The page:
Shadow Hearts - Reader Re-Retroview  

A Light in the Shadows
by Jeremy, the Duke of Otterland

Easy to Medium
25-35 Hours


Rating definitions 

   In 1913, a man calling himself Roger Bacon kills a French priest, whose daughter, Alice Elliot, flees to Asia to escape her father's murderer. However, Bacon still pursues her, finding a train in Asia transporting her to safety, where a man named Yuri Hyuga, guided by a mysterious voice, rescues and protects her, soon journeying to discover Bacon's motives and put a stop to his evil intents. Shadow Hearts, developed by Sacnoth and released in North America in 2001, is the sequel to the company's first title, Koudelka, and is much-improved over its predecessor.

   Rather than featuring grid-based combat like its predecessor, Shadow Hearts instead features randomly-encountered, turn-based battles emphasizing use of the Judgment Ring, which accompanies just about every battle command and features a number of hit areas where the player must press the X button once the ring's arrow touches them. Missing one of these areas will either cancel the command or, in the case of normal attacks, which feature three hit areas, shorten the number of hits if the player has timed his or her button presses right in at least the first hit area. Most Judgment Rings, in addition to normal Hit Areas, also feature narrow Strike Areas that increase an attack, spell, or item's potency.

   In addition to HP and MP is SP, which depletes one point at a time whenever a character takes his or her turn. If a character's SP reaches zero, he or she goes berserk and randomly executes commands against either the enemy or your own party. Items, however, can increase SP and bring a character out of berserk state. The main character, Yuri, must use SP to transform into one of his Fusion forms, which are of six elements; Yuri can gain new Fusions at the Graveyard after he acquires a certain number of points for each element. As players fight, moreover, Malice gradually accumulates in the Graveyard, and Yuri must go there to clear it out occasionally or risk encountering a powerful enemy in the real world.

Available at your local Walgreen's Human flesh--nature's laxative

   The battle system is well-paced enjoyable for the most part, with only a couple of minor shortcomings such as the lack of a turn order meter, and that the acupuncture system, where a player can increase a weapon's hit area widths and attack power, is a bit unnecessary since characters will constantly gain new weapons throughout the game. As far as difficulty goes, Shadow Hearts is generally easy, though some of the last few bosses can easily slaughter you. Nonetheless, combat is easily one of the game's highlights.

   Shadow Hearts' menu system is clean for the most part, and finding out how to advance the game is hardly an issue. There are, though, some issues with shopping, where the game eventually offers the player bonus discounts or increased selling prices with multiple Judgment Rings, with a higher discount/selling price for each Judgment Ring; if the player misses a hit area in one of them, an item is bought or sold at normal price. Though a decent idea, it can somewhat slow down players if they wish to save money. Changing party formation, moreover, requires players to talk to acupuncturists at towns, so working with all your characters in dungeons, in most instances, is out of the question. Ultimately, interaction isn't perfect, yet doesn't severely hamper the game.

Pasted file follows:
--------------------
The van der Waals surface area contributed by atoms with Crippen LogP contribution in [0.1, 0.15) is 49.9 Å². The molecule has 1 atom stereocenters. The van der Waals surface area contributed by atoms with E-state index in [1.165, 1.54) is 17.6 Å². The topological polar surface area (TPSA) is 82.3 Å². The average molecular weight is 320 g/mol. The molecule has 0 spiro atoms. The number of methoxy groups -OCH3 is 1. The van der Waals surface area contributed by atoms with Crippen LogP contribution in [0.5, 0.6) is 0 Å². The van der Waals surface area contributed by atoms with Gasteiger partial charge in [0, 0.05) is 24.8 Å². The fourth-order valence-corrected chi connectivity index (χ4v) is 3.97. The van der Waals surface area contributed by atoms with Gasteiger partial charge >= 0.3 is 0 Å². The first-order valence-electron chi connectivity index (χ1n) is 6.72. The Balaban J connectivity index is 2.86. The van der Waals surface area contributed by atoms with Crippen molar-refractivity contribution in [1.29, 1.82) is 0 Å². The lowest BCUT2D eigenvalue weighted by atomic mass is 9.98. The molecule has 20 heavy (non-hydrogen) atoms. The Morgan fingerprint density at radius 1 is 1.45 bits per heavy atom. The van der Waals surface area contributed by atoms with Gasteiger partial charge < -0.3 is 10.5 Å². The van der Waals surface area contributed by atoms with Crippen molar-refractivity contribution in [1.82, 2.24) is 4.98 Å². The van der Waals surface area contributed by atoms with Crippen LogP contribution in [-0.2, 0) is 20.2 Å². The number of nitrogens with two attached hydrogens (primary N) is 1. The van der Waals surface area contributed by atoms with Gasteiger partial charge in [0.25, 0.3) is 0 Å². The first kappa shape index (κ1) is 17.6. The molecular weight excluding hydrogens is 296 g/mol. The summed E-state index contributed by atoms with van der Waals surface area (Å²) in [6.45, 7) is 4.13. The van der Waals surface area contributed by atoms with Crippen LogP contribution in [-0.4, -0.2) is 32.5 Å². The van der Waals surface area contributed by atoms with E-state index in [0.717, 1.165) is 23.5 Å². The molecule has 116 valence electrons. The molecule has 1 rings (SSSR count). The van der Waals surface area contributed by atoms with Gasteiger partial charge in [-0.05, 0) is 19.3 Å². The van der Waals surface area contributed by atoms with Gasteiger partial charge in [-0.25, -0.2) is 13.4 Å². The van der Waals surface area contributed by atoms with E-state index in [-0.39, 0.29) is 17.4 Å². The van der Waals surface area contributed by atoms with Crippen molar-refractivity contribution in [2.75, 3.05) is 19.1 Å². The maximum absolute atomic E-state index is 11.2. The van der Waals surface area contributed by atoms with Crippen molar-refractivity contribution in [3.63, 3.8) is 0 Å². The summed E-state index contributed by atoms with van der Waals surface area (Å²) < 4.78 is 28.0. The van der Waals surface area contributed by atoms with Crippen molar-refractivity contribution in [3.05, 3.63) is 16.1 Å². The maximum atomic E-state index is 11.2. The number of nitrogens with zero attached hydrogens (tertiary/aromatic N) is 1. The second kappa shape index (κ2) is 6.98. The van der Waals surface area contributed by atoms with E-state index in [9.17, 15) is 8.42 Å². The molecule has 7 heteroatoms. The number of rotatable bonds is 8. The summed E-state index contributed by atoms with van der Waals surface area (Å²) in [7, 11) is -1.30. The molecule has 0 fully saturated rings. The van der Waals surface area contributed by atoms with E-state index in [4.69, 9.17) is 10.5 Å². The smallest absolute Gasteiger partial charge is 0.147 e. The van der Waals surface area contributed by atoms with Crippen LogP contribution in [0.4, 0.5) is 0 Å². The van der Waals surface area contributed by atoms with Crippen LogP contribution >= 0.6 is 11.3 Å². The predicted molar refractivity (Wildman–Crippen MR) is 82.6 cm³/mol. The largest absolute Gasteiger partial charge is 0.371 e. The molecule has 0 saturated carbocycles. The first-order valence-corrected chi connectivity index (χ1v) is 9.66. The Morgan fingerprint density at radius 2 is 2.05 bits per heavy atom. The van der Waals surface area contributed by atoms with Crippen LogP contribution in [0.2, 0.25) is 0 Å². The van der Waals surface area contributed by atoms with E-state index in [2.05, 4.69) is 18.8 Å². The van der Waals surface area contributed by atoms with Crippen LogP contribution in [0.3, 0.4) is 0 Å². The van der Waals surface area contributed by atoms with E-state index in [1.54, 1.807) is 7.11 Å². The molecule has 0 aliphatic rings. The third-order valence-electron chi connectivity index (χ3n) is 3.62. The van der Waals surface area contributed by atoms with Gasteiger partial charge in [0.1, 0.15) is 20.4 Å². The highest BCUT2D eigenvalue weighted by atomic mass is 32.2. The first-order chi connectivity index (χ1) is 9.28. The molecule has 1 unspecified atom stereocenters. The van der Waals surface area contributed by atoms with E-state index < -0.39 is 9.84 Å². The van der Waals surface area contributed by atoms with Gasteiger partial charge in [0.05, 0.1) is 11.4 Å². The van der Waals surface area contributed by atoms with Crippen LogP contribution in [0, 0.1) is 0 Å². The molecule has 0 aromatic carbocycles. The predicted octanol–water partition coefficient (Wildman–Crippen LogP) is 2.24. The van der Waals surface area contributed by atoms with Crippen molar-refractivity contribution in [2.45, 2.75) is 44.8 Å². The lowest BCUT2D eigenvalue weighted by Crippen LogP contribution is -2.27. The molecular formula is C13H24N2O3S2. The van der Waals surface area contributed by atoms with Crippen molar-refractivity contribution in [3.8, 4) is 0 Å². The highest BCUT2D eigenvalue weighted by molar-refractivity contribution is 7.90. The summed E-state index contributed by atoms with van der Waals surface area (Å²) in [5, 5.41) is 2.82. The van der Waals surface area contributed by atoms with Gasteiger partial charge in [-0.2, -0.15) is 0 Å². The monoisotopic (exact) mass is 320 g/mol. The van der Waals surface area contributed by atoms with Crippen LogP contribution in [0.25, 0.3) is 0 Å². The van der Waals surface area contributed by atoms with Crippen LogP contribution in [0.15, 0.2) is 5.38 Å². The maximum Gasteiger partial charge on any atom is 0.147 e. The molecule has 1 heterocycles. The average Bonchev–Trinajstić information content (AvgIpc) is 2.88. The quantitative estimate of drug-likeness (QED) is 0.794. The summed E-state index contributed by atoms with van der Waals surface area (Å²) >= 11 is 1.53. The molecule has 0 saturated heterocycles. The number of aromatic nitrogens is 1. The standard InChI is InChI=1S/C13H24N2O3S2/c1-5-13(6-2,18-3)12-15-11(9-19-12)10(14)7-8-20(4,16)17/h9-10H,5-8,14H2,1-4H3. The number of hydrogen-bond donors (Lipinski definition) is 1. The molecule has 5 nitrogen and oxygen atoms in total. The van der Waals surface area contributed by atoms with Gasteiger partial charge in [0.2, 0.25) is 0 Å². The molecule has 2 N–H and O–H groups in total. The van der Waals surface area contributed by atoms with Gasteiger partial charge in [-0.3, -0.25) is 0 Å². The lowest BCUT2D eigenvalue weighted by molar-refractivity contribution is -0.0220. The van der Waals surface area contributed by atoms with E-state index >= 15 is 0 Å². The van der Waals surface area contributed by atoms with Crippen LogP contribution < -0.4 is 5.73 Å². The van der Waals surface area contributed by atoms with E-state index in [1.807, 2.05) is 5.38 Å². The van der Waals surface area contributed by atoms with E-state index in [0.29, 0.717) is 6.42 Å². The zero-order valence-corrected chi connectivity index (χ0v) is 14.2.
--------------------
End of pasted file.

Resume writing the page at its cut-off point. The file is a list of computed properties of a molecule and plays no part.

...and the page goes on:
The Judgment Ring is only mildly inventive, reflecting upon the idea of timed attacks present in previous RPGs such as Legend of Dragoon and Super Mario RPG, although some features, such as the SP system, are certainly unique.

   The story, while not a reason to buy the game, does have its strong parts, such as a reasonably likable cast of characters, most who have at least some influence in the grand scheme of events and a little backstory, although the villains could've used some work, and the plot could've certainly revolved around more than just chasing after one of them. There are, though, some links to Koudelka, even if the mistranslation of one character's surname hurts one of said links. All in all, the story isn't exactly superb, although it still doesn't detract from the game.

The music here rocks. Shanghai noon

   Even after two sequels, the first Shadow Hearts' soundtrack is still perhaps the best of the series, with some catchy ethnic pieces and dark themes that fit the milieu of the game. Battles, though, have a rather odd combination of English and Japanese voice clips, but this issue isn't serious enough to make your ears bleed, and in the end, Shadow Hearts is still a pretty decent-sounding game.

   Visually, Shadow Hearts depends on a combination of pre-rendered scenery and 3-D character models outside of battle, both of which, for the most part, look pleasant, although maybe two dungeons use exactly the same stills for different rooms. The battle visuals, however, are in full 3-D, and move smoothly despite some bland texturing at times. A few cutscenes, moreover, rely on FMVs and still art to narrate the story, which are well-executed for the most part. Overall, Shadow Hearts' visual style is fairly effective and again doesn't detract from the game.

   Shadow Hearts isn't a terribly lengthy game, taking from about twenty-five to thirty-five hours to complete, with a replay mode allowing for additional playthroughs (and with two endings, the game is worth replaying at least once). In the end, Shadow Hearts was a fairly redeeming title for Sacnoth, with an enjoyable combat system and decent presentation among other things. It would, of course, receive two sequels, and since the series hasn't covered all of history, future installments certainly aren't out of the question.

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